financial regulation, financial crisis, credit crisis, derivatives, hedge funds, AIG, Bear Stearns, money market funds
Law and Economics | Securities Law
Financial regulation today is largely framed by traditional business categories. The financial markets, however, have begun to bypass those categories, principally over the last thirty years. Chief among the changes has been convergence in the products and services offered by traditional intermediaries and new market entrants, as well as a shift in capital-raising and risk-bearing from traditional intermediation to the capital markets. The result has been the reintroduction of old problems addressed by (but now beyond the reach of) current regulation, and the rise of new problems that reflect change in how capital and financial risk can now be managed and transferred.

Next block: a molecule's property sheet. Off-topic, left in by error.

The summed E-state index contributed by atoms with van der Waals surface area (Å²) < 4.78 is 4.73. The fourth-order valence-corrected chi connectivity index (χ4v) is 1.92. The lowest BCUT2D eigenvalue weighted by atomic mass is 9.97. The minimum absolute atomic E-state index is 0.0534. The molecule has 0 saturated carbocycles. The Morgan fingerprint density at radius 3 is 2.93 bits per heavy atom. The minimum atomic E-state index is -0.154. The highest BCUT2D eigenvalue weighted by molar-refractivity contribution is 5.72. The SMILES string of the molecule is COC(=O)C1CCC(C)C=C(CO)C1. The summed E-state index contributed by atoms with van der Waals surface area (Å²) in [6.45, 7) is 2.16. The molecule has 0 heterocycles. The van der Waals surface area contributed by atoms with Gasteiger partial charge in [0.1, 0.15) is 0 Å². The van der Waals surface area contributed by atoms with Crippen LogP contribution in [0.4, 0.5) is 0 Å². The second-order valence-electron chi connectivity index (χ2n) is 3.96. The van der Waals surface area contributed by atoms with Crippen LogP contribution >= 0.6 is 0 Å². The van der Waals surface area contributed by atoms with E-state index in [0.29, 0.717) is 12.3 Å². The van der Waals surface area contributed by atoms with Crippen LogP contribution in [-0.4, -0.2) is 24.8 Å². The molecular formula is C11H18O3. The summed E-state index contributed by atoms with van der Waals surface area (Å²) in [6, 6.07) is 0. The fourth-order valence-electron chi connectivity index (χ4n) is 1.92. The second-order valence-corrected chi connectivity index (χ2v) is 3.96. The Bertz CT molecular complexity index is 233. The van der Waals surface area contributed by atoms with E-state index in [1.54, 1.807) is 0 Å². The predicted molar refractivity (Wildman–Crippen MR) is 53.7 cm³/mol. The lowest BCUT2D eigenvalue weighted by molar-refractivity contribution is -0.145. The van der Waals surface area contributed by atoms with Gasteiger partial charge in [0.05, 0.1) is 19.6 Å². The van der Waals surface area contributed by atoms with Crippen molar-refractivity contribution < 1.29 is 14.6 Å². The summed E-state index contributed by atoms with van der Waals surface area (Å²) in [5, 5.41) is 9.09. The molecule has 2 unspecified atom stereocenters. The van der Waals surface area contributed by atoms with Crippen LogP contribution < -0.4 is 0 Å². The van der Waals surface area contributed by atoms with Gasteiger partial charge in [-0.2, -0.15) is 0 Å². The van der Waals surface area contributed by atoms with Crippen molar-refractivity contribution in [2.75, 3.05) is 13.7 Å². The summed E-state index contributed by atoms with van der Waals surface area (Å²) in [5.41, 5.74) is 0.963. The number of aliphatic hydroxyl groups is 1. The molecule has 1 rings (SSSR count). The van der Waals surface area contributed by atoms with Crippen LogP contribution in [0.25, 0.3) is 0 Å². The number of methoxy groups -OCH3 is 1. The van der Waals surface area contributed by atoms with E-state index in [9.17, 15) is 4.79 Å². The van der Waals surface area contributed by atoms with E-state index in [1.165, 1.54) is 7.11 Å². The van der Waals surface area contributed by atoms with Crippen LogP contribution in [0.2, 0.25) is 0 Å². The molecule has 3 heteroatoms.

In this Article, I begin to assess the current U.S. approach to financial regulation, in light of recent changes in the financial system, and offer a tentative way forward to address gaps in proposals for regulatory reform. Regulators must focus on the principal problems that financial regulation is intended to address – relating to financial stability and risk-taking – without regard to fixed categories, intermediaries, business models, or functions. Doing so, however, requires a prospective assessment of the markets, a different approach from the reactive process that characterizes much of financial regulation today.
Whitehead, Charles K., "Reframing Financial Regulation" (2010). Cornell Law Faculty Publications. Paper 42.
Boston University Law Review, vol. 90, no. 1 (2010)